« Reply #3 on: August 22, 2010, 02:06:48 AM »
Thanks for that introduction, John. I'd never heard of Martin. He now enters my microscopic list of people I think should be allowed to play Robert Johnson songs in public.
"I ain't good looking, teeth don't shine like pearls,
So glad good looks don't take you through this world."
Barbecue Bob

Offline eagle rockin daddy

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Re: PAYDAY!--Martin Grosswendt
« Reply #4 on: August 22, 2010, 06:03:25 AM »
I gotta get this cd.  I met Martin at the 1970 Fox Hollow Folk Festival, where he blew me away.  Later that year he arrived in my hometown, Saratoga Springs, where he stayed until he moved to Vermont.  I am so glad to see he is finally coming into his own as a performer.  He is an amazing musician.  He is simply the best slide guitarist I have ever seen or heard.  His touch on the guitar is almost unique.  He has an incredible ear as well.  He is a wonderful person, and if anyone can ever see him, make sure you do!

Mike



Offline Stuart

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Re: PAYDAY!--Martin Grosswendt
« Reply #5 on: September 28, 2011, 08:34:55 AM »
I received "Payday!" and also "Call and Response" from Martin on Monday. They are both excellent albums and I highly recommend them. As Martin writes in his notes, the music captured him early on--and it shows. He is really at home with the music and has the talent to make it his own. I'll second everything that John has said in his review and strongly encourage you to add Martin's albums to your collection, as they are top shelf stuff, to say the least.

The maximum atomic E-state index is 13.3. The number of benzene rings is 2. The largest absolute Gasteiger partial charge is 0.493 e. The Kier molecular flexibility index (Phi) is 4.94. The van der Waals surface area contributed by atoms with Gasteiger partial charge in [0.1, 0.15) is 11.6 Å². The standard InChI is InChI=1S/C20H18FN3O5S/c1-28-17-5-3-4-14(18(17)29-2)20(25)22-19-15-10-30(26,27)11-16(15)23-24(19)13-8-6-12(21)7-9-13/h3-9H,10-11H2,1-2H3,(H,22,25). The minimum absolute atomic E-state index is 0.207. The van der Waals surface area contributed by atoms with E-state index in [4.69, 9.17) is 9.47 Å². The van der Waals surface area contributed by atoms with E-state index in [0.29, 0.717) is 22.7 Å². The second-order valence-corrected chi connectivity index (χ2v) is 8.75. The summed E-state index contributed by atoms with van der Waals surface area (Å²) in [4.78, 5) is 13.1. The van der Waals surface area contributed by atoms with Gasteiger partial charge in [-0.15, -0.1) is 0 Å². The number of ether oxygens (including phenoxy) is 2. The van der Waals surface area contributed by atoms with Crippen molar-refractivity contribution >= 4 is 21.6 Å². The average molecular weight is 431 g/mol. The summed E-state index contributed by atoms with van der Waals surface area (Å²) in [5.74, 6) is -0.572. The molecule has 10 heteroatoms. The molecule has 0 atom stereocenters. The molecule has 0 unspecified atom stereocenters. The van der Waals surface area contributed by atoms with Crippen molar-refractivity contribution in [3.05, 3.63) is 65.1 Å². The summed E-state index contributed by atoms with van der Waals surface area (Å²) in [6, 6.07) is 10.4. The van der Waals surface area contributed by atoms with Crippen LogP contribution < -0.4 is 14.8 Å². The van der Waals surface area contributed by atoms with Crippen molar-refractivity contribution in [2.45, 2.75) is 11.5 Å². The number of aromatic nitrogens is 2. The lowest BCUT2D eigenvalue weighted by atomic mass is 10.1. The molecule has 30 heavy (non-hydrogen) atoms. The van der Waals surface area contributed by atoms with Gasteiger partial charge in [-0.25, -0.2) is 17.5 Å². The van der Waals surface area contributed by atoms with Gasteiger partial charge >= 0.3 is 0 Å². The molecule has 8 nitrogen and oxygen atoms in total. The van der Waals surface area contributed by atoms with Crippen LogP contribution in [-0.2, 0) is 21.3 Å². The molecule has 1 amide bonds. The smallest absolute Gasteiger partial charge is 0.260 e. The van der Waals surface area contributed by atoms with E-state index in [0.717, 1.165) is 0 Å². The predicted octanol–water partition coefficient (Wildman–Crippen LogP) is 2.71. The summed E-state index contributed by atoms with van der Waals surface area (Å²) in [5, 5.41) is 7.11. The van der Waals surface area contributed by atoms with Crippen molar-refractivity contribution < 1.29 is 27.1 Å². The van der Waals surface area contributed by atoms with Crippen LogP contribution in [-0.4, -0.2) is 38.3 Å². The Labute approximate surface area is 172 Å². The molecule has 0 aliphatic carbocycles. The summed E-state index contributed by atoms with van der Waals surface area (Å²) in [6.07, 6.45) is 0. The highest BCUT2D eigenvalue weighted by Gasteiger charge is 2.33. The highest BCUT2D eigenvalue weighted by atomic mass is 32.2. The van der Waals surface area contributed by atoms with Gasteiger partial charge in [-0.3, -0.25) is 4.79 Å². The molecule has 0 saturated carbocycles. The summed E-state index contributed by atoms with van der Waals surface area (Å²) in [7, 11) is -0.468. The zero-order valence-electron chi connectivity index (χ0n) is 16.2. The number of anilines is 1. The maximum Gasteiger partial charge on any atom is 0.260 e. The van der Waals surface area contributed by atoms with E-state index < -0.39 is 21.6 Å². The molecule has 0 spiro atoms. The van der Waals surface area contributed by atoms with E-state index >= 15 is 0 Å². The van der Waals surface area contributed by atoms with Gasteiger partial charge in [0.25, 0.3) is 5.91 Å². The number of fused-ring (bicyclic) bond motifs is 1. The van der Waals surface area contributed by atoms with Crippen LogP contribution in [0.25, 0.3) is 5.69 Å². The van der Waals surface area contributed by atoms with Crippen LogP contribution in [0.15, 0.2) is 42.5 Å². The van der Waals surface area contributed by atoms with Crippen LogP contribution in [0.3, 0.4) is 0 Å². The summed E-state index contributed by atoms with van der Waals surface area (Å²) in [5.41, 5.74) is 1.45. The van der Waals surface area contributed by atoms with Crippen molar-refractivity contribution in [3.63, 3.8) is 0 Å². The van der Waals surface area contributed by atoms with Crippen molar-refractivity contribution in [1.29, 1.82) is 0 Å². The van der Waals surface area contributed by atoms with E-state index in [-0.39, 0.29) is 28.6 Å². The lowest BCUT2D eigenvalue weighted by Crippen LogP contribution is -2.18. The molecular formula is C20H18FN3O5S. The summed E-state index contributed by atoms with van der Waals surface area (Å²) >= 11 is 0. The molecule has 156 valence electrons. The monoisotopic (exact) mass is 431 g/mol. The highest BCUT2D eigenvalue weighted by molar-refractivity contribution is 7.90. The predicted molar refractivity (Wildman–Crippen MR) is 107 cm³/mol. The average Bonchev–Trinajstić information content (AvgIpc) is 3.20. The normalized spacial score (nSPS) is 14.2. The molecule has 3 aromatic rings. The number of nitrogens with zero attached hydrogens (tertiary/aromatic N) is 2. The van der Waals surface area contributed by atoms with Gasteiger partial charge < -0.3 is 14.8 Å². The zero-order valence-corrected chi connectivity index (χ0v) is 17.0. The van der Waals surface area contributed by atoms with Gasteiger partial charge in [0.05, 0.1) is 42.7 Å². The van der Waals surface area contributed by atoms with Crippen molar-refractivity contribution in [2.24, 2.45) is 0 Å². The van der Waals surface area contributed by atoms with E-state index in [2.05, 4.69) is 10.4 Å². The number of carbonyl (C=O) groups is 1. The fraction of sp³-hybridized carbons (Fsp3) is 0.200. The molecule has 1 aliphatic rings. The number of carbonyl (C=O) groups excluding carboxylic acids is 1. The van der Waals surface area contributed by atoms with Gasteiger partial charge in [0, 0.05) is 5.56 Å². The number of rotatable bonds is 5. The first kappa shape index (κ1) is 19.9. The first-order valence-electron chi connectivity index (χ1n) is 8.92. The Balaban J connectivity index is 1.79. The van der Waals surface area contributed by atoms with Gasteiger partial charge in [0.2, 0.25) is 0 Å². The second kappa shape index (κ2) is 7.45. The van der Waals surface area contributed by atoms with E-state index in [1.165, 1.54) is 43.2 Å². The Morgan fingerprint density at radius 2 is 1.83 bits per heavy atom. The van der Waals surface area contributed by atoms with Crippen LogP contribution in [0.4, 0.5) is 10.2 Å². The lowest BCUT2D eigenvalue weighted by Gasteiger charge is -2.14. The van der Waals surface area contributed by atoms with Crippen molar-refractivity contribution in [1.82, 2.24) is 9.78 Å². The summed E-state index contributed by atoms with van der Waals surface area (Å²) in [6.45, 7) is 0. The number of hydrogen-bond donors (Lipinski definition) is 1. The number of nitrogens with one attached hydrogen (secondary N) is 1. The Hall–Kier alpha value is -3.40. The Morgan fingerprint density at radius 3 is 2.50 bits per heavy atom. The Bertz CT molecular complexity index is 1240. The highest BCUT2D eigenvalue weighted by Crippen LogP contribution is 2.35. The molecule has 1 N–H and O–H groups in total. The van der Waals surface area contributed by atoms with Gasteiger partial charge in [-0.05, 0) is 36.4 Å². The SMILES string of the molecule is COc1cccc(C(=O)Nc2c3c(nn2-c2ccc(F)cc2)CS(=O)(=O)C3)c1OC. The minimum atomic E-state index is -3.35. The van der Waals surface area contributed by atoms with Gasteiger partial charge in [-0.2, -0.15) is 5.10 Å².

« Last Edit: September 28, 2011, 08:36:40 AM by Stuart »

Offline Johnm

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Re: PAYDAY!--Martin Grosswendt
« Reply #6 on: September 28, 2011, 11:04:04 AM »
I'm glad to hear you picked those up, Stuart.  Martin really is a strong player and singer, isn't he?  Each of the CDs has cuts that I feel justify their purchase, all on their own.  On "Call and Response", "Savannah Mama" and "The Good Times Are Killing Me" seem especially strong, and on "Payday", "You're Gonna Need somebody On Your Bond", "Down In Mississippi" and "Tennessee Blues" are all terrific.  He deserves more recognition, for sure.
All best,
Johnm

Offline Stuart

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Re: PAYDAY!--Martin Grosswendt
« Reply #7 on: September 28, 2011, 12:31:52 PM »
Hi John:

When I was listening to the CDs, they brought back memories of seeing Martin play 35+ years ago. As I said, he was really solid back then and I'm delighted that he continued to be actively engaged in music. He certainly does deserve more recognition and much greater exposure to a wider audience. Hopefully, our posts here will be a step in that direction.

I saw that he released an LP on Philo in 1979. I was living in Taiwan at the time and thus disconnected from this area of the music scene in the U.S., otherwise I would have probably picked it up.